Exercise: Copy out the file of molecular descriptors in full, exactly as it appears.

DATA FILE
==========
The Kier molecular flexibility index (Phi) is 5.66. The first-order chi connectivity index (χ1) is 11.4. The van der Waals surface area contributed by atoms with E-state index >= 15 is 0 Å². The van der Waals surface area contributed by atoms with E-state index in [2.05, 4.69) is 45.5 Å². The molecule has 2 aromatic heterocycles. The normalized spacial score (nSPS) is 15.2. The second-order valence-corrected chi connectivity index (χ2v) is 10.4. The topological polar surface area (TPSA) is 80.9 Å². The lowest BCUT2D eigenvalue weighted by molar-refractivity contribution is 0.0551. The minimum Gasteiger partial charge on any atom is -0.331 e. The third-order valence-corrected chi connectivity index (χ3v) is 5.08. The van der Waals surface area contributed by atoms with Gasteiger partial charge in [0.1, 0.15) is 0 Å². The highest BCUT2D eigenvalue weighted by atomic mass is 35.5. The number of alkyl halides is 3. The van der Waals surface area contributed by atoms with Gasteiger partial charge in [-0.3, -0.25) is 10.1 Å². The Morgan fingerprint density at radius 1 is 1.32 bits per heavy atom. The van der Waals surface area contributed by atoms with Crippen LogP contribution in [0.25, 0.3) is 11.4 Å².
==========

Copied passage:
The Kier molecular flexibility index (Phi) is 5.66. The first-order chi connectivity index (χ1) is 11.4. The van der Waals surface area contributed by atoms with E-state index >= 15 is 0 Å². The van der Waals surface area contributed by atoms with E-state index in [2.05, 4.69) is 45.5 Å². The molecule has 2 aromatic heterocycles. The normalized spacial score (nSPS) is 15.2. The second-order valence-corrected chi connectivity index (χ2v) is 10.4. The topological polar surface area (TPSA) is 80.9 Å². The lowest BCUT2D eigenvalue weighted by molar-refractivity contribution is 0.0551. The minimum Gasteiger partial charge on any atom is -0.331 e. The third-order valence-corrected chi connectivity index (χ3v) is 5.08. The van der Waals surface area contributed by atoms with Gasteiger partial charge in [0.1, 0.15) is 0 Å². The highest BCUT2D eigenvalue weighted by atomic mass is 35.5. The number of alkyl halides is 3. The van der Waals surface area contributed by atoms with Gasteiger partial charge in [-0.3, -0.25) is 10.1 Å². The Morgan fingerprint density at radius 1 is 1.32 bits per heavy atom. The van der Waals surface area contributed by atoms with Crippen LogP contribution in [0.25, 0.3) is 11.4 Å².